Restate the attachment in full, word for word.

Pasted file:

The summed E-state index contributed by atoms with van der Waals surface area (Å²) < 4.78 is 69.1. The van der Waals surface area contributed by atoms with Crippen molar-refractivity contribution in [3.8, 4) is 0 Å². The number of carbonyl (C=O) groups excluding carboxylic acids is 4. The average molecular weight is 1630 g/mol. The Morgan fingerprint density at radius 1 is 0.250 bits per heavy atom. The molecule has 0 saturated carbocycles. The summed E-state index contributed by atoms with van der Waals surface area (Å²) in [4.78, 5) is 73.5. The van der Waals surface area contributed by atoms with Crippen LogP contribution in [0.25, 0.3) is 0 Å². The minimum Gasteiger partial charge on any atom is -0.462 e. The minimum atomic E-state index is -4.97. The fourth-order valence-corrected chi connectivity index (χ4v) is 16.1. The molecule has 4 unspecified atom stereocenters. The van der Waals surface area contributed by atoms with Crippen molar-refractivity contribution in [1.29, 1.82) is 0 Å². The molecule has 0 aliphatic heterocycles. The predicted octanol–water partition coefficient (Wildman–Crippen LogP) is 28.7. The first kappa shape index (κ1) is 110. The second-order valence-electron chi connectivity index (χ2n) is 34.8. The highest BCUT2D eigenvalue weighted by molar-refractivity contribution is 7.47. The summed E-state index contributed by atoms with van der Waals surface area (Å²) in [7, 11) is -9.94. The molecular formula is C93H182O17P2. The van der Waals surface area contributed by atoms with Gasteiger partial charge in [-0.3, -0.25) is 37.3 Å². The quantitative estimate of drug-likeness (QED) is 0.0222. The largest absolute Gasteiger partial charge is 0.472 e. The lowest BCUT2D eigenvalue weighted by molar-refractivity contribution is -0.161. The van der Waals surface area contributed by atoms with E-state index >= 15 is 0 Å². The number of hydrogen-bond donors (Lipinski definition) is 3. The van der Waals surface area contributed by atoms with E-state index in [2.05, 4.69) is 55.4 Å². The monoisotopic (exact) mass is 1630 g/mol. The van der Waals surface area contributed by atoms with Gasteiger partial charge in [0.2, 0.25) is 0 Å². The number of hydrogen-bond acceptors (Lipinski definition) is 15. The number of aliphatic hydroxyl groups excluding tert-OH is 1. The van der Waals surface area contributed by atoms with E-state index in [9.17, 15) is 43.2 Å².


The summed E-state index contributed by atoms with van der Waals surface area (Å²) < 4.78 is 69.1. The van der Waals surface area contributed by atoms with Crippen molar-refractivity contribution in [3.8, 4) is 0 Å². The number of carbonyl (C=O) groups excluding carboxylic acids is 4. The average molecular weight is 1630 g/mol. The Morgan fingerprint density at radius 1 is 0.250 bits per heavy atom. The molecule has 0 saturated carbocycles. The summed E-state index contributed by atoms with van der Waals surface area (Å²) in [4.78, 5) is 73.5. The van der Waals surface area contributed by atoms with Crippen LogP contribution in [0.25, 0.3) is 0 Å². The minimum Gasteiger partial charge on any atom is -0.462 e. The minimum atomic E-state index is -4.97. The fourth-order valence-corrected chi connectivity index (χ4v) is 16.1. The molecule has 4 unspecified atom stereocenters. The van der Waals surface area contributed by atoms with Crippen molar-refractivity contribution in [1.29, 1.82) is 0 Å². The molecule has 0 aliphatic heterocycles. The predicted octanol–water partition coefficient (Wildman–Crippen LogP) is 28.7. The first kappa shape index (κ1) is 110. The second-order valence-electron chi connectivity index (χ2n) is 34.8. The highest BCUT2D eigenvalue weighted by molar-refractivity contribution is 7.47. The summed E-state index contributed by atoms with van der Waals surface area (Å²) in [7, 11) is -9.94. The molecular formula is C93H182O17P2. The van der Waals surface area contributed by atoms with Gasteiger partial charge in [-0.3, -0.25) is 37.3 Å². The quantitative estimate of drug-likeness (QED) is 0.0222. The largest absolute Gasteiger partial charge is 0.472 e. The lowest BCUT2D eigenvalue weighted by molar-refractivity contribution is -0.161. The van der Waals surface area contributed by atoms with E-state index >= 15 is 0 Å². The number of hydrogen-bond donors (Lipinski definition) is 3. The van der Waals surface area contributed by atoms with E-state index in [2.05, 4.69) is 55.4 Å². The monoisotopic (exact) mass is 1630 g/mol. The van der Waals surface area contributed by atoms with Gasteiger partial charge in [0.2, 0.25) is 0 Å². The number of hydrogen-bond acceptors (Lipinski definition) is 15. The number of aliphatic hydroxyl groups excluding tert-OH is 1. The van der Waals surface area contributed by atoms with E-state index in [9.17, 15) is 43.2 Å².